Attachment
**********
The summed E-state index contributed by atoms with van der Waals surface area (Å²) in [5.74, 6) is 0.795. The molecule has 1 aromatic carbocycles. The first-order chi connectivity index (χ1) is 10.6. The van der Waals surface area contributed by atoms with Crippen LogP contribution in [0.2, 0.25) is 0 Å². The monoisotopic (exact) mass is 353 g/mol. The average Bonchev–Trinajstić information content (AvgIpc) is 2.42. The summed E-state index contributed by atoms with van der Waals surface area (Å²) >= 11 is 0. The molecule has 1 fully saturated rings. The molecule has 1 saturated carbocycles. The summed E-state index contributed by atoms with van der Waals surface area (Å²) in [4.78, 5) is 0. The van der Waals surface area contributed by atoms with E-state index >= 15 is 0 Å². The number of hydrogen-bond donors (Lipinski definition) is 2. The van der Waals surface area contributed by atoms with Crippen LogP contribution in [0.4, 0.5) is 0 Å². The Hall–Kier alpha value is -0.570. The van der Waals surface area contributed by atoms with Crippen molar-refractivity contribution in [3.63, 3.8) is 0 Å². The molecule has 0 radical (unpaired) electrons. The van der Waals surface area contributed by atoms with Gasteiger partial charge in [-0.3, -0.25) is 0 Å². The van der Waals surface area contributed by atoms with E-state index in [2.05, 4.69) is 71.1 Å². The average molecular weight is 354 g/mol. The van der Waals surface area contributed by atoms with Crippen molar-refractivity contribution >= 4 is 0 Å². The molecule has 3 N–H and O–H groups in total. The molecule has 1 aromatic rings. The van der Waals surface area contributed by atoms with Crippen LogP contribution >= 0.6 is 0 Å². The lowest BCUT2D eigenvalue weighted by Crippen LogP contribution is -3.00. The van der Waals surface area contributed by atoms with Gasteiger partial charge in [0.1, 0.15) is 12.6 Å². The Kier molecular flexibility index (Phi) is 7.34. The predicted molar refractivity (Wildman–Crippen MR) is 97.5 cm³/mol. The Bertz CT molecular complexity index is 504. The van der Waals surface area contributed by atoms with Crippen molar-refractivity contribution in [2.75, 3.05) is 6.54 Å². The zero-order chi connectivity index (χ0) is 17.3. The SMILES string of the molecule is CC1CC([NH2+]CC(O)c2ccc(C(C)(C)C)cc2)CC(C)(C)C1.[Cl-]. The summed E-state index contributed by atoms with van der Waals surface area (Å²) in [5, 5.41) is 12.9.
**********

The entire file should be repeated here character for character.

The summed E-state index contributed by atoms with van der Waals surface area (Å²) in [5.74, 6) is 0.795. The molecule has 1 aromatic carbocycles. The first-order chi connectivity index (χ1) is 10.6. The van der Waals surface area contributed by atoms with Crippen LogP contribution in [0.2, 0.25) is 0 Å². The monoisotopic (exact) mass is 353 g/mol. The average Bonchev–Trinajstić information content (AvgIpc) is 2.42. The summed E-state index contributed by atoms with van der Waals surface area (Å²) >= 11 is 0. The molecule has 1 fully saturated rings. The molecule has 1 saturated carbocycles. The summed E-state index contributed by atoms with van der Waals surface area (Å²) in [4.78, 5) is 0. The van der Waals surface area contributed by atoms with E-state index >= 15 is 0 Å². The number of hydrogen-bond donors (Lipinski definition) is 2. The van der Waals surface area contributed by atoms with Crippen LogP contribution in [0.4, 0.5) is 0 Å². The Hall–Kier alpha value is -0.570. The van der Waals surface area contributed by atoms with Crippen molar-refractivity contribution in [3.63, 3.8) is 0 Å². The molecule has 0 radical (unpaired) electrons. The van der Waals surface area contributed by atoms with Gasteiger partial charge in [-0.3, -0.25) is 0 Å². The van der Waals surface area contributed by atoms with E-state index in [2.05, 4.69) is 71.1 Å². The average molecular weight is 354 g/mol. The van der Waals surface area contributed by atoms with Crippen molar-refractivity contribution >= 4 is 0 Å². The molecule has 3 N–H and O–H groups in total. The molecule has 1 aromatic rings. The van der Waals surface area contributed by atoms with Crippen LogP contribution >= 0.6 is 0 Å². The lowest BCUT2D eigenvalue weighted by Crippen LogP contribution is -3.00. The van der Waals surface area contributed by atoms with Gasteiger partial charge in [0.1, 0.15) is 12.6 Å². The Kier molecular flexibility index (Phi) is 7.34. The predicted molar refractivity (Wildman–Crippen MR) is 97.5 cm³/mol. The Bertz CT molecular complexity index is 504. The van der Waals surface area contributed by atoms with Crippen molar-refractivity contribution in [2.75, 3.05) is 6.54 Å². The zero-order chi connectivity index (χ0) is 17.3. The SMILES string of the molecule is CC1CC([NH2+]CC(O)c2ccc(C(C)(C)C)cc2)CC(C)(C)C1.[Cl-]. The summed E-state index contributed by atoms with van der Waals surface area (Å²) in [5, 5.41) is 12.9.